When you use heroin, your brain adjusts to surges of dopamine by either weakening or eliminating the receptors that respond to the drug. With continued use, you need more heroin to get the same high you did in the beginning. When you develop a tolerance to the drug, you need to use more of it more often to satisfy cravings.

Once you have a tolerance for heroin, will experience severe withdrawal symptoms when you stop using the drug. The only way to “feel better” is to seek out the drug which leads to relapse.

Did you know?

The relapse rate for most addictive substances ranges from 40 to 60%. The relapse rate for heroin is 90% or even higher.

Why heroin relapse is so high

Heroin is the hardest drug to quit because of its powerful physical, mental and psychological effect and how it changes how your brain works and functions.

Physical effects of heroin abuse

Heroin alters the structure and pathways of the brain, which leads to compulsive use and deterioration of your physical health. Heroin affects parts of your brain that control how you respond to stress, make decisions and regulate behaviour. Additives in heroin damage blood vessels which leads to lung, liver, kidney and heart failure.

Mental effects of heroin abuse

Heroin damages white and gray matter in the brain and disrupts essential functions such as learning, processing information, memory, concentration, thinking and decision making. Heroin destroys nerve fibers that act as a highway to carry messages between brain cells and affects how the message is received.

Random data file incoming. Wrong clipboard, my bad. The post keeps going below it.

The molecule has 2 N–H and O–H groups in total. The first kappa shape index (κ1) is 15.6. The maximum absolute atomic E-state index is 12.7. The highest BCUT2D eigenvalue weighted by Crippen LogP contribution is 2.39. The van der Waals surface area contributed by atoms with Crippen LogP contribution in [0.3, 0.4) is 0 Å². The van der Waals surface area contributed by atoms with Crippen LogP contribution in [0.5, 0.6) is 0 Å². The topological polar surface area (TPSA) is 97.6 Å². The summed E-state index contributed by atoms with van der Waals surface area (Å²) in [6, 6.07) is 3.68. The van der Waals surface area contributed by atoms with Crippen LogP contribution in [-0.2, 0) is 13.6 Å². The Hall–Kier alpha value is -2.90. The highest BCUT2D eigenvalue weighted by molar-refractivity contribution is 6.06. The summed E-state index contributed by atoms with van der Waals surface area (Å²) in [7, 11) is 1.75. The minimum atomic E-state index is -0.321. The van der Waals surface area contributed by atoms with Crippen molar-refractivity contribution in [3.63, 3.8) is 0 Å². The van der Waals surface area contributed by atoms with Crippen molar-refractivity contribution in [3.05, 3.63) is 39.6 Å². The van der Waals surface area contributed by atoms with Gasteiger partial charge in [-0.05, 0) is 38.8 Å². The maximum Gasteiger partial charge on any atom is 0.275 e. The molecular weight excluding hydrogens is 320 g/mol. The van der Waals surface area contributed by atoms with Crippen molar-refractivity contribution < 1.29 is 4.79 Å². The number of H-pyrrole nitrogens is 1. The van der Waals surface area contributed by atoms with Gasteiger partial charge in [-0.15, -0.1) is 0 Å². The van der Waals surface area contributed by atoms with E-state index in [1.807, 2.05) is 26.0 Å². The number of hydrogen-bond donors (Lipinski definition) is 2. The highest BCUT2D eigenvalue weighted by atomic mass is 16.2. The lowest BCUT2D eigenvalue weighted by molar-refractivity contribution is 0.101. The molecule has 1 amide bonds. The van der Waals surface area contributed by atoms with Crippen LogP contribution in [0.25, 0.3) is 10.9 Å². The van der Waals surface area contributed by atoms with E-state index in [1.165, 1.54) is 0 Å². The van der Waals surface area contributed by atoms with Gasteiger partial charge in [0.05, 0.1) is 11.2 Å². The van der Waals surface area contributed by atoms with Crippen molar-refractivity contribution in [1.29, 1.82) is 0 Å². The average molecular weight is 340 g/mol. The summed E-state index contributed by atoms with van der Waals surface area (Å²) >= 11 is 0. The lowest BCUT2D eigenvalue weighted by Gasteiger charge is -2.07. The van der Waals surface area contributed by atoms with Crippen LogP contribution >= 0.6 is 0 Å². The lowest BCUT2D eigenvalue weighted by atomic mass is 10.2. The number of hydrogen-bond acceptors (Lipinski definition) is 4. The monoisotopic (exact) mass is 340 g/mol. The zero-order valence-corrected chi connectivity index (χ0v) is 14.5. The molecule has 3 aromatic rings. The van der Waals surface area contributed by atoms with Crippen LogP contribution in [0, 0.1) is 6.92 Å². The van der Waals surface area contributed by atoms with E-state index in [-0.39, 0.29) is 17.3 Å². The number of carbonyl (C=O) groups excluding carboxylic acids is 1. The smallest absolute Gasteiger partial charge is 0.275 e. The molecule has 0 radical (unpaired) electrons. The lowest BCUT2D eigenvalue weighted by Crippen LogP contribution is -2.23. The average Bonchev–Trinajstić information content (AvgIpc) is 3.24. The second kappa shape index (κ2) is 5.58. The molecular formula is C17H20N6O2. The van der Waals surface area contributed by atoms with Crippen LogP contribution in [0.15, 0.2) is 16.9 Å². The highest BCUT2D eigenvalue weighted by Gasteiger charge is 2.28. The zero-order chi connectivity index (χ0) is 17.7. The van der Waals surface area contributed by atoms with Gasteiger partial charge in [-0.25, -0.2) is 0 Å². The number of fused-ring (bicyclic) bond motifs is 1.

Psychological effects of heroin abuse

The psychological effects of heroin abuse result from the brain readjusting to surges of dopamine in your neural system. This brain re-wiring can lead to depression, anxiety and other forms of psychosis.

Did you know?

One in four people who try heroin for the first time will become addicted to the drug. Tolerance builds rapidly with heroin, and casual or occasional heroin use can quickly lead to addiction.

Short-term effects of heroin addiction

Heroin causes a surge of pleasure or euphoria, commonly called a rush. Other common short-term effects of heroin include:

  • nodding off (conscious/semi-conscious)
  • flushed skin
  • heavy feelings in arms and legs
  • dry mouth
  • nausea and vomiting
  • brain fog
  • severe itching
  • insomnia

Long-term effects of heroin addiction

The long-term side effects of heroin abuse can be extremely harmful to your health and life-threatening. Heroin users are also at high risk of contracting HIV or another infectious disease if they share needles with other drug users.

Using heroin for an extended period may cause:

  • liver and kidney disease
  • pneumonia
  • collapsed veins